August 22, 2013
Campus prepares for incoming students
As students begin arriving today for SUNY Cortland’s fall semester, final preparations are being made in every building and room for the return of an estimated 7,200 men and women to campus.
Sarah Unruh, assistant director for Marketing Retention and Occupancy Management at SUNY Cortland, said this is the busiest time of the year for the residence life department.
“The amount of preparation we have going in is amazing,” Unruh said. “We’re preparing students’ keys, doing room condition reports, putting together bulletin boards and putting names on doors. All that stuff to make the residence halls feel like home.”
For move-in day, Unruh said that the college relies heavily on student volunteers to help move possessions, manage traffic and keep things going smoothly, or at least to prevent things from coming to a grinding halt.
“One of the first things we do is try hard to recruit as many student volunteers as possible,” said Unruh. “We probably get anywhere from 100 to 200 volunteers.”
Over 200 of SUNY Cortland’s roughly 3,000 on-campus residents will call Cortland’s latest crown jewel, Dragon Hall, home for the fall semester, as construction is complete and all of its rooms are furnished and move-in ready.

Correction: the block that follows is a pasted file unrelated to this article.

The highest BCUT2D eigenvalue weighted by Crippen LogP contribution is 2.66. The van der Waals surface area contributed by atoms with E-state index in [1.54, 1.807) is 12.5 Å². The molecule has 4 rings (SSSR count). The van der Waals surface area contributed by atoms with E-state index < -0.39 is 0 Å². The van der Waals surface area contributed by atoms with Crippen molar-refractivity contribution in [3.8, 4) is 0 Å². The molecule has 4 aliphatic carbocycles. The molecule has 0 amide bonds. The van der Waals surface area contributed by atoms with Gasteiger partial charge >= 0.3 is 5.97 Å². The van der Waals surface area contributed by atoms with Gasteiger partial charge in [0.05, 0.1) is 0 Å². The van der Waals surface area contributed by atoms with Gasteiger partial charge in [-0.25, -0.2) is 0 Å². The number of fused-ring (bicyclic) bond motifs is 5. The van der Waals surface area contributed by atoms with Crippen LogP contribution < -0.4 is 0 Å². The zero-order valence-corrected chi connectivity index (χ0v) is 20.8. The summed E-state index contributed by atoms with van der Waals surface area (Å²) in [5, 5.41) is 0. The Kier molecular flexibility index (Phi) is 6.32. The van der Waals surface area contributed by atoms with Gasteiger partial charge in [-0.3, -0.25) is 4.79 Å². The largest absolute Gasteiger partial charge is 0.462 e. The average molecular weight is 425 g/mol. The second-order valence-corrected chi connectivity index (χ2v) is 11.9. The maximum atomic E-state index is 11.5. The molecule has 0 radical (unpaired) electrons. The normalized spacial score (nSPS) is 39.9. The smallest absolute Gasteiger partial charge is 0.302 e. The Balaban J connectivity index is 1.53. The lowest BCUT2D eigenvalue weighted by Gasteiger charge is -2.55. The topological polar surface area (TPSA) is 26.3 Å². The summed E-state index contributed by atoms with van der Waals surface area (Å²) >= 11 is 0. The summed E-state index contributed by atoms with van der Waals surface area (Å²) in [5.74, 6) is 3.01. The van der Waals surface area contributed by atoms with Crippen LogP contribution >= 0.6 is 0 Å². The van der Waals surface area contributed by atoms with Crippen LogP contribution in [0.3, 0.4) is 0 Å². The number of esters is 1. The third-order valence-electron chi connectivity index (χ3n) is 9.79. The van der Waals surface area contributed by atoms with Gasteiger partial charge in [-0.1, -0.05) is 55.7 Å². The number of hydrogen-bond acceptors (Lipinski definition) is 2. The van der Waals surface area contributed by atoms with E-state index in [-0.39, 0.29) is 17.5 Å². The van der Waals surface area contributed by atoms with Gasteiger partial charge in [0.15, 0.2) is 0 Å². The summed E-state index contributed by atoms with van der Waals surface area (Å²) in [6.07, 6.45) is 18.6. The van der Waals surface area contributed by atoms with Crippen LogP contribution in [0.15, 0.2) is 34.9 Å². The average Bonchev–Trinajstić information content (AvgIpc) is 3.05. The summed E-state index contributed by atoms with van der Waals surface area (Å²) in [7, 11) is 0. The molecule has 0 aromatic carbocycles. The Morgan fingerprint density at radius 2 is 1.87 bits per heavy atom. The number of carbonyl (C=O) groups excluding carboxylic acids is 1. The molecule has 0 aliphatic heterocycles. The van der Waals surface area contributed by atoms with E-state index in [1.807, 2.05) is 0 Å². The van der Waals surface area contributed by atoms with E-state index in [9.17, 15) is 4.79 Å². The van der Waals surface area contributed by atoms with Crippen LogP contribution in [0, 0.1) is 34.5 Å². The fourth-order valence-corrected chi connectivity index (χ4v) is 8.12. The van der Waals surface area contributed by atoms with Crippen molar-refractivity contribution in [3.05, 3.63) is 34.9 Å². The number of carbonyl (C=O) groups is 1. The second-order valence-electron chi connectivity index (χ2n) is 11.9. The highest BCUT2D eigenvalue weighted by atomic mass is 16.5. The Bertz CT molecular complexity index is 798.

Dragon Hall, which has drawn attention for its “green” construction and energy saving features, will house a mix of freshmen, upperclassmen and transfer students.
SUNY Cortland’s dining services will also be hard hit as they go from a virtual stand still to serving thousands of meals each day.
“Everybody is getting their facilities up and running,” said Director of Dining Services Bill McNamara. “We’re still trying to do some hiring, and we’re starting to receive food orders.
McNamara estimates that SUNY Cortland goes through about $150,000 worth of food each week, with food order deliveries arriving three or four times in that same span of time.
“This is probably our largest order,” McNamara said, citing the need for fresh produce. “Before the semester starts, we’re very close to empty, so all of our sites are building up their supplies.”
Another challenge of back-to-school week is the fact that the student employees who usually staff the kitchens and dining halls are not on-hand. The majority of them are busy moving in themselves.
“We employ about 350 students,” said McNamara. “We don’t have them during move-in week, so we do rely on our full time staff to go above and beyond.”
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